Lithuanian Cross Crafting

and Its Symbolism (UNESCO WHL, 2008)

The hill of Crosses as the unique expression of spiritual and folk art aspirations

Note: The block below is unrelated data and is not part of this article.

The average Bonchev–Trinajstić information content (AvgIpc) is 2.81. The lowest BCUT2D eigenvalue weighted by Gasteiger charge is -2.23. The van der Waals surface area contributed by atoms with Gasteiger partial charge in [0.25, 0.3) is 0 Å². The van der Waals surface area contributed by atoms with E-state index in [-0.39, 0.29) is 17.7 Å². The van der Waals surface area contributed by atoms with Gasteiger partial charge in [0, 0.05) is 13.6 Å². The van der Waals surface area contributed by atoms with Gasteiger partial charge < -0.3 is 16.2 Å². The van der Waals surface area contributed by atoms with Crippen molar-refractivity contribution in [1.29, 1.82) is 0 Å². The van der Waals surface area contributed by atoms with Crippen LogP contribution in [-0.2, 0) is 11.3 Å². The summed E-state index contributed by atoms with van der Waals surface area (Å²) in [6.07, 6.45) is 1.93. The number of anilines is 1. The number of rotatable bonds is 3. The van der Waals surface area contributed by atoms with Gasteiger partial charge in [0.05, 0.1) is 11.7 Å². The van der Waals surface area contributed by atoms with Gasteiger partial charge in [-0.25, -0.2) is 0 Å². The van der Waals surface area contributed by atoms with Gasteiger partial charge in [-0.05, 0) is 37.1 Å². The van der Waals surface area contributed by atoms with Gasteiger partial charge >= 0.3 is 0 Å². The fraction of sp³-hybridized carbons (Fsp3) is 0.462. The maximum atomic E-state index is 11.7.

The traditional crafting of wooden crosses reflects local village cultural identities, beliefs and ceremonies. It probably was originated in the 15th century, after the Christianization of Lithuania. Cross crafting is a popular and traditional expression of historic, artistic, sociological and ethnological value. With pillar structures from 1.20 to 2 metres in height, each cross is typically carved with floral and geometric motifs, and adorned with statues of Christ or Saints. The crosses may be erected alone or in clusters, in forests and fields, near springs and crossroads. Along with religious and social meanings, the crosses also have political symbolism, for example linked to Independence of State. Since the 1920s, the crosses are also used to commemorate national holidays. Many crosses are assembled at the Hill of Crosses, a significant historical site near Siauliai, in the North part of Lithuania. There are some 200 cross-crafting masters in Lithuania. The crosses are often consecrated by blessings and prayers.


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